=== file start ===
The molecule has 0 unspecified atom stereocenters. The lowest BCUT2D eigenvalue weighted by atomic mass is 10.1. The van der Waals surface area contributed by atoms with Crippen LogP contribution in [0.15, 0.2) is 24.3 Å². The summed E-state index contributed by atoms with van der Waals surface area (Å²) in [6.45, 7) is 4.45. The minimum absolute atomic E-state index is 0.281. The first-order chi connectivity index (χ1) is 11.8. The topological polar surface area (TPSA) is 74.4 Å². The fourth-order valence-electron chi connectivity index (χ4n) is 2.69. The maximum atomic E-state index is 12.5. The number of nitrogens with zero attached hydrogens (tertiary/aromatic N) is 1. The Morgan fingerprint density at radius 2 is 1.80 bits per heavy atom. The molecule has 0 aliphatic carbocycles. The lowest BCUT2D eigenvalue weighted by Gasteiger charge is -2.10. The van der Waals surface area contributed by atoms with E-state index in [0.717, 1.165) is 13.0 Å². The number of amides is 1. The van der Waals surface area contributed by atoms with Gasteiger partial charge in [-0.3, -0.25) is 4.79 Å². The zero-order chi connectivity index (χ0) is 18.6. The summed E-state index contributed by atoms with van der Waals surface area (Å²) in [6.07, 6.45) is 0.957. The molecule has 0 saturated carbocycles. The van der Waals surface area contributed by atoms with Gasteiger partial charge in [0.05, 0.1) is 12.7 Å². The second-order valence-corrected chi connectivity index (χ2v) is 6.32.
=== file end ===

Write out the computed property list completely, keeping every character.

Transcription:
The molecule has 0 unspecified atom stereocenters. The lowest BCUT2D eigenvalue weighted by atomic mass is 10.1. The van der Waals surface area contributed by atoms with Crippen LogP contribution in [0.15, 0.2) is 24.3 Å². The summed E-state index contributed by atoms with van der Waals surface area (Å²) in [6.45, 7) is 4.45. The minimum absolute atomic E-state index is 0.281. The first-order chi connectivity index (χ1) is 11.8. The topological polar surface area (TPSA) is 74.4 Å². The fourth-order valence-electron chi connectivity index (χ4n) is 2.69. The maximum atomic E-state index is 12.5. The number of nitrogens with zero attached hydrogens (tertiary/aromatic N) is 1. The Morgan fingerprint density at radius 2 is 1.80 bits per heavy atom. The molecule has 0 aliphatic carbocycles. The lowest BCUT2D eigenvalue weighted by Gasteiger charge is -2.10. The van der Waals surface area contributed by atoms with E-state index in [0.717, 1.165) is 13.0 Å². The number of amides is 1. The van der Waals surface area contributed by atoms with Gasteiger partial charge in [-0.3, -0.25) is 4.79 Å². The zero-order chi connectivity index (χ0) is 18.6. The summed E-state index contributed by atoms with van der Waals surface area (Å²) in [6.07, 6.45) is 0.957. The molecule has 0 saturated carbocycles. The van der Waals surface area contributed by atoms with Gasteiger partial charge in [0.05, 0.1) is 12.7 Å². The second-order valence-corrected chi connectivity index (χ2v) is 6.32.